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United States Department of Agriculture

Agricultural Research Service

Title: Stratification of Soil Organic Matter and Potential Impact on Water Runoff Quality

Author
item Franzluebbers, Alan

Submitted to: International Soil Tillage Research Organization Proceedings
Publication Type: Proceedings
Publication Acceptance Date: October 12, 2005
Publication Date: August 28, 2006
Citation: Franzluebbers, A.J. 2006. Stratification of soil organic matter and potential impact on water runoff quality. In: Proceedings of the 17th Conference of the International Soil Tillage Research Organization, August 28 - September 3, 2006, Kiel, Germany. CD-ROM. pp. 730-735.

Technical Abstract: Soil organic matter is a key component of soil quality that sustains many key soil functions by providing the energy, substrates, and biological diversity to support biological activity, which affects (1) aggregation (important for habitat space, oxygen supply, and preventing soil erosion), infiltration (important for leaching, runoff, and crop water uptake), and decomposition (important for nutrient cycling and detoxification of amendments). Lack of residue cover and exposure of soil to high-intensity rainfall can result in poor aggregation, reduced plant water availability, erosion, and off-site impacts of sedimentation and poor water quality. It is hypothesized that the degree of soil organic matter stratification could indicate soil quality or soil ecosystem functioning. A review of literature was conducted to relate soil organic matter stratification to water runoff quality. Despite high concentrations of surface soil nutrients associated with high soil organic matter stratification, water runoff volume and quality do not appear to be at much greater risk of loss, except for an increase in bioavailable P. Further research is needed to quantify relationships.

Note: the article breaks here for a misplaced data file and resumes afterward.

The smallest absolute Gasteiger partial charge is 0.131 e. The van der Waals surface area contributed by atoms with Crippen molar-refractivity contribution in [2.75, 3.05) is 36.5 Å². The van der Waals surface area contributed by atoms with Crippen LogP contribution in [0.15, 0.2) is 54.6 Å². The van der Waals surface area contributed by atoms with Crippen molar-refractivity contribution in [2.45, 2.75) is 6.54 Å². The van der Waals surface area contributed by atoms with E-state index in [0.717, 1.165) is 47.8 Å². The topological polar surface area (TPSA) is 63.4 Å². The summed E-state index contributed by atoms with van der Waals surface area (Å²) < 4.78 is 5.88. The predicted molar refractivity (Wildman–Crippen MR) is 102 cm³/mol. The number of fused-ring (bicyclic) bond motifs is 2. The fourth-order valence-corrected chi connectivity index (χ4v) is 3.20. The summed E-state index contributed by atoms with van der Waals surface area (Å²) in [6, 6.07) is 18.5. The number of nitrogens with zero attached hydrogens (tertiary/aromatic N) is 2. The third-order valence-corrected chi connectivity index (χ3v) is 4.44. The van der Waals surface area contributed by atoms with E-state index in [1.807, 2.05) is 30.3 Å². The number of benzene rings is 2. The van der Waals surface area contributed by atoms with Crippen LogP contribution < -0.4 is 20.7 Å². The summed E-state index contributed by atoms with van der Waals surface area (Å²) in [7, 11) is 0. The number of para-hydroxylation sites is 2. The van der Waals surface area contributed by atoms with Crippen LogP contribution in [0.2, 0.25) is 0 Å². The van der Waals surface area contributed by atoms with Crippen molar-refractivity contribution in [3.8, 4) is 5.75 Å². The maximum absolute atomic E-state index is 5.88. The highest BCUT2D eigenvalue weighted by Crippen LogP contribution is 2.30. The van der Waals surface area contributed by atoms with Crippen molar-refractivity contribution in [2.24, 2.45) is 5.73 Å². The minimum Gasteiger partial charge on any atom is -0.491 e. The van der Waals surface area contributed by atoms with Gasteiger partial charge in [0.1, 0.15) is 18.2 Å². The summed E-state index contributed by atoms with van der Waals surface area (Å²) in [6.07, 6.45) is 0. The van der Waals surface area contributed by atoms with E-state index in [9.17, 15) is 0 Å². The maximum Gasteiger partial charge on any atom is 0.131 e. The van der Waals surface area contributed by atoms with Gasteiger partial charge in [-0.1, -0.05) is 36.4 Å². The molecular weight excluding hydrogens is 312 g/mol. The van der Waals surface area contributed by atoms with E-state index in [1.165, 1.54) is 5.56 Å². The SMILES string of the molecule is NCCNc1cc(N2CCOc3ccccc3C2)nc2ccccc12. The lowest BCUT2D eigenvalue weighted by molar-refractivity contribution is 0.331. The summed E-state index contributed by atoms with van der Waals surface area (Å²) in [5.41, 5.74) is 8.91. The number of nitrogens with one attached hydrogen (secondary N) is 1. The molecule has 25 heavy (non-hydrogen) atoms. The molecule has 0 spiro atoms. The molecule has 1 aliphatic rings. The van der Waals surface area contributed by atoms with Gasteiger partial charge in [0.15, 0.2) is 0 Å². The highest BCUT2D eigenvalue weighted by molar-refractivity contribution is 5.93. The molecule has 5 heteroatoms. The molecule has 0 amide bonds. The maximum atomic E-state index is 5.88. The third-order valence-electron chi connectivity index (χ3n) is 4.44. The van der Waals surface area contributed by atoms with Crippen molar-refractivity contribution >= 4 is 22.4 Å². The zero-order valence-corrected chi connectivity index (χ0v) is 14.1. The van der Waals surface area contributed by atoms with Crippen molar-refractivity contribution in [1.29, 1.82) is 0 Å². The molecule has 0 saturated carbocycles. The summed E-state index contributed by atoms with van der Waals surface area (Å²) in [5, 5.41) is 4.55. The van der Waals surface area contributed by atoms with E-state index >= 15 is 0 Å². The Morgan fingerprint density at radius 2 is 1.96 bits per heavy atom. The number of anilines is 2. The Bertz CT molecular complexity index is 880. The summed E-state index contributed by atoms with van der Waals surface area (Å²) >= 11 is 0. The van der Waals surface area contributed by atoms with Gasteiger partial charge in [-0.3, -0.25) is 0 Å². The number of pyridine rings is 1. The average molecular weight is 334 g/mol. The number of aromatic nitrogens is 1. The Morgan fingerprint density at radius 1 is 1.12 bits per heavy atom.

Last Modified: 8/21/2014
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